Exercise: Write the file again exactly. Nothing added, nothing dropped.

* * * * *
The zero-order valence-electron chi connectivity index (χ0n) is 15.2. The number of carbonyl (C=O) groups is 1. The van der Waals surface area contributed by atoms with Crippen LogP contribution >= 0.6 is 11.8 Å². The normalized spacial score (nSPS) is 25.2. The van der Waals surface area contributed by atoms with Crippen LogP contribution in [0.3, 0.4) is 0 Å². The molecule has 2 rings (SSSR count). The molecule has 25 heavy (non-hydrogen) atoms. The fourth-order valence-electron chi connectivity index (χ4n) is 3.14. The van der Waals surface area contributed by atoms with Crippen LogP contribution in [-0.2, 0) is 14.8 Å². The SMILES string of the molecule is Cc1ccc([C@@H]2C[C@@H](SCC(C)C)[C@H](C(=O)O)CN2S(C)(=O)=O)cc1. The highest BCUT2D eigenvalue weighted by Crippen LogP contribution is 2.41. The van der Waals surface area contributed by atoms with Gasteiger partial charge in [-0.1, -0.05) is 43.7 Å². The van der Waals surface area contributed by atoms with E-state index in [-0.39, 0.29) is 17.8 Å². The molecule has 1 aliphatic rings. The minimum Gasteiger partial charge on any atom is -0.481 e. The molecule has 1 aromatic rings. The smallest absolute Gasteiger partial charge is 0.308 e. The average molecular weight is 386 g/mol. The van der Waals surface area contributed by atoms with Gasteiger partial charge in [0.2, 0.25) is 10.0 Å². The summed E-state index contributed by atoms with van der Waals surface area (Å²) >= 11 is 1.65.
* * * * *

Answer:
The zero-order valence-electron chi connectivity index (χ0n) is 15.2. The number of carbonyl (C=O) groups is 1. The van der Waals surface area contributed by atoms with Crippen LogP contribution >= 0.6 is 11.8 Å². The normalized spacial score (nSPS) is 25.2. The van der Waals surface area contributed by atoms with Crippen LogP contribution in [0.3, 0.4) is 0 Å². The molecule has 2 rings (SSSR count). The molecule has 25 heavy (non-hydrogen) atoms. The fourth-order valence-electron chi connectivity index (χ4n) is 3.14. The van der Waals surface area contributed by atoms with Crippen LogP contribution in [-0.2, 0) is 14.8 Å². The SMILES string of the molecule is Cc1ccc([C@@H]2C[C@@H](SCC(C)C)[C@H](C(=O)O)CN2S(C)(=O)=O)cc1. The highest BCUT2D eigenvalue weighted by Crippen LogP contribution is 2.41. The van der Waals surface area contributed by atoms with Gasteiger partial charge in [-0.1, -0.05) is 43.7 Å². The van der Waals surface area contributed by atoms with E-state index in [-0.39, 0.29) is 17.8 Å². The molecule has 1 aliphatic rings. The minimum Gasteiger partial charge on any atom is -0.481 e. The molecule has 1 aromatic rings. The smallest absolute Gasteiger partial charge is 0.308 e. The average molecular weight is 386 g/mol. The van der Waals surface area contributed by atoms with Gasteiger partial charge in [0.2, 0.25) is 10.0 Å². The summed E-state index contributed by atoms with van der Waals surface area (Å²) >= 11 is 1.65.